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Pēteris Stučka, sometimes spelt Pyotr Ivanovich Stuchka ( , (in contemporary writings); b. in Koknese parishmarker, Governorate of Livonia — d. January 25, 1932 in Moscowmarker) was the head of the Bolshevik government in Latviamarker during the Latvian War of Independence, one of the leaders of the New Current movement in the late 19th century, a prolific writer and translator, an editor of major Latvian and Russian socialist and communist newspapers and periodicals, a prominent jurist and educator, and the first president of the Supreme Court of the Soviet Unionmarker. Stučka's wife, Dora Pliekšāne (1870–1950), was the sister of the Latvian poet Rainis (Jānis Pliekšāns), with whom Stučka shared a room during their law studies at St. Petersburg University.

In the USSR during the 1920s, Stučka was one of the main Soviet legal theoreticians who promoted the "revolutionary" or "proletarian" model of socialist legality.

After his death in 1932, Stučka's remains were interred amongst those of other Communist dignitaries in the Kremlin Wall Necropolismarker, near Lenin's Mausoleummarker in Moscow's Red Squaremarker.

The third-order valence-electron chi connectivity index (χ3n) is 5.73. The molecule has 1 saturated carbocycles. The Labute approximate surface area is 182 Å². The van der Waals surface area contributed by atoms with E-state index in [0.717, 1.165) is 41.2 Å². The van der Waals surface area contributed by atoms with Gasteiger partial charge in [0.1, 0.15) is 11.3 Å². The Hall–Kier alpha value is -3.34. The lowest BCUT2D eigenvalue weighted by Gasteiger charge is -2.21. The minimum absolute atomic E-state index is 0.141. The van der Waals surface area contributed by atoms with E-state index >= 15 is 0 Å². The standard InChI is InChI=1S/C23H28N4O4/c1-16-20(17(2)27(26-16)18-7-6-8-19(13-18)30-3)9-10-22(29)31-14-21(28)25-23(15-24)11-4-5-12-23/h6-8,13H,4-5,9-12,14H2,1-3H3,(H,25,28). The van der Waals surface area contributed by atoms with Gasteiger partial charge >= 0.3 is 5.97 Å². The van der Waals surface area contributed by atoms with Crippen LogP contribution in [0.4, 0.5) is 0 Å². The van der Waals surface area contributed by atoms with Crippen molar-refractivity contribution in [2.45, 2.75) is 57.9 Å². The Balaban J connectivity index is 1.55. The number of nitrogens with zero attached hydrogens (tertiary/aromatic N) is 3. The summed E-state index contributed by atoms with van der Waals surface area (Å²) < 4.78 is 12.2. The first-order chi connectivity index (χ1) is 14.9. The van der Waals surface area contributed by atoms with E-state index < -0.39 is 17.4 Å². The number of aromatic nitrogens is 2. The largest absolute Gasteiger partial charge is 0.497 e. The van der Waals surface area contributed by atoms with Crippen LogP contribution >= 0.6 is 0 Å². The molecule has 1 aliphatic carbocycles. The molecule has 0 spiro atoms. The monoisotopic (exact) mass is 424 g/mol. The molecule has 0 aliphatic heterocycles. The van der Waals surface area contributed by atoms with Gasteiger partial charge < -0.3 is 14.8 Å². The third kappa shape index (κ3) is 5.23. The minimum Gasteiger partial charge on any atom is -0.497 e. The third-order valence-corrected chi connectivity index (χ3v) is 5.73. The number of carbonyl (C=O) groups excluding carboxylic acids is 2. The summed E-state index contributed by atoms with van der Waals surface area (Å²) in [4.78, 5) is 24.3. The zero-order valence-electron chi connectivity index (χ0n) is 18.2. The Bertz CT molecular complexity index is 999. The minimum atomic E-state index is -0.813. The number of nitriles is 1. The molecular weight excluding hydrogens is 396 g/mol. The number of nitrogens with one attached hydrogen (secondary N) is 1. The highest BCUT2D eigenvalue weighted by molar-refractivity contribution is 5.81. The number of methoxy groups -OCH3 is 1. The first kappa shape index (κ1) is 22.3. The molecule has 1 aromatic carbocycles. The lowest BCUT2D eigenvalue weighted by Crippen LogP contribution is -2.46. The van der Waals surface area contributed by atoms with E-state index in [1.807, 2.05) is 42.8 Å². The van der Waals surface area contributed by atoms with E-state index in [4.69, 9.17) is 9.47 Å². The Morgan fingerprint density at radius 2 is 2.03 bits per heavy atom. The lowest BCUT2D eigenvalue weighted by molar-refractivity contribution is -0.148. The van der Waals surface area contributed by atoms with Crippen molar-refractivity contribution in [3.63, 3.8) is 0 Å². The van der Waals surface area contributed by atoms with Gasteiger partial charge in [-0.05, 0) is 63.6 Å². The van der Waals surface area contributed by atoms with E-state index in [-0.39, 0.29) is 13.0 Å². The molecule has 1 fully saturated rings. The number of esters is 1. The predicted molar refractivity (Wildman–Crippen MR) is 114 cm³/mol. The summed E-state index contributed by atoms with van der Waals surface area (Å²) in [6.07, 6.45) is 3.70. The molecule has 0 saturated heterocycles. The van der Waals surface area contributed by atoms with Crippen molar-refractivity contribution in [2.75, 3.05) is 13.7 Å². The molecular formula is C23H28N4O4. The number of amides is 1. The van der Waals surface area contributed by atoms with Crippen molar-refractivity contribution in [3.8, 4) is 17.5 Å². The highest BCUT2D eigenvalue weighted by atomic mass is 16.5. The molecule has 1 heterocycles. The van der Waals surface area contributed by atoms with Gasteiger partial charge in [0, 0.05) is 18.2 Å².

Places and organizations named in honour of Stučka

  • During the Soviet period, from 1958 to 1990, the University of Latvia was officially known as Pēteris Stučka Latvian State University ( ).
  • The town of Aizkrauklemarker was named Stučka, after Pēteris Stučka, from the time when it was established in 1960s until the fall of Communism in 1991, when it was renamed Aizkraukle.
  • In the GDRmarker, Polytechnical Secondary School No. 55 ( ) in Rostockmarker was named "Peter Stucka" in honour of the Latvian Communist.


A comprehensive bibliography of the works by and about Stučka, with explanatory material in both Latvian and Russian, is:

Further reading

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